The results dataset appears as shown in Illustration 8.


Illustration 8: Results Dataset, Optimized Summation Query

6.  Save the query as MXAS11-6.

We note that the results are identical for the two approaches to the query (with the exception of the rounding of the Warehouse Sales amounts and the measure names, either of which could be adjusted, were they significant concerns). The second approach, however, performs appreciably better, as would be evident were the query extracting a much larger amount of data from a real-world data source. The following general rule summarizes the use of the commutative nature of the SUM function (and applies equally to the MAX, MIN, and TopCount() functions):


SUM (CrossJoin (X,Y), b) = 
SUM(X, SUM(Y, b))

In both the examples of performance enhancements we have explored above, and in any other potential performance enhancement scenario we might contemplate, we would need to consider the cost / benefit tradeoffs, actual performance metrics against different sources, and whether the differences in performance are too negligible to devote much time to attempting to increase performance further. The point is that tuning of MDX expressions can be accomplished, both in the manner suggested above or through other approaches, to maximize performance, and that beginning with the MDX statements themselves is usually the best approach to any optimization effort. Once the base query is tuned to an optimal state, we can always consider client / server balancing, hardware upgrades, and perhaps further measures to increase performance.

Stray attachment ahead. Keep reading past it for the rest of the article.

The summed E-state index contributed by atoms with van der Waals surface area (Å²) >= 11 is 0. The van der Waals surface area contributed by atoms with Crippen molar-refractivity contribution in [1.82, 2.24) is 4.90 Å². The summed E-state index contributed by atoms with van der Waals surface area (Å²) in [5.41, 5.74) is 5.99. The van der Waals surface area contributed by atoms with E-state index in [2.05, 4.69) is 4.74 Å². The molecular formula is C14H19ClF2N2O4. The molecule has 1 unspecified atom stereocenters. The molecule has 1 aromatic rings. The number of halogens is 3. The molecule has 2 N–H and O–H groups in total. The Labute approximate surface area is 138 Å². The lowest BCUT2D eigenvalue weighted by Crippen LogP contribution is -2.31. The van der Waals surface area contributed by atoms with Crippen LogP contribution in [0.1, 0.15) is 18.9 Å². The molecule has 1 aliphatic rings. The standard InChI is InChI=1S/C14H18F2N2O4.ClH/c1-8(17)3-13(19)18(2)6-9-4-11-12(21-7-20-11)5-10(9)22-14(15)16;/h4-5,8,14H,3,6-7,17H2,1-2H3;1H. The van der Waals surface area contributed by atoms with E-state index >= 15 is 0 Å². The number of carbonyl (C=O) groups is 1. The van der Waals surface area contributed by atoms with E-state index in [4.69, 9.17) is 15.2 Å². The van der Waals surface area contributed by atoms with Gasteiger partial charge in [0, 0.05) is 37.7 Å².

Summary and Conclusion ...

In this lesson, we continued our focus on the use of control of location as a primary intervention type within the realm of options available to us for MDX query optimization. We performed a practice exercise to reinforce the concepts exposed. We then extended our considerations of the available types of intervention to include the optimization of set operations and syntax arrangement considerations. Within our exploration of the importance of the optimization of set operations, we undertook practice examples that illustrated some ways we can rearrange queries to enhance performance, often significantly.

In our next lesson, the final article of the Optimizing MDX mini-series, we will, expose methods of caching to load a commonly used slice of a cube into memory, making for faster retrieval in prospective operations. Our discussion will include various aspects of cache creation, and uses of caching within MDX. In addition, we will touch upon other performance enhancement options, including external functions and cube design modifications and augmentation.

» See All Articles by Columnist William E. Pearson, III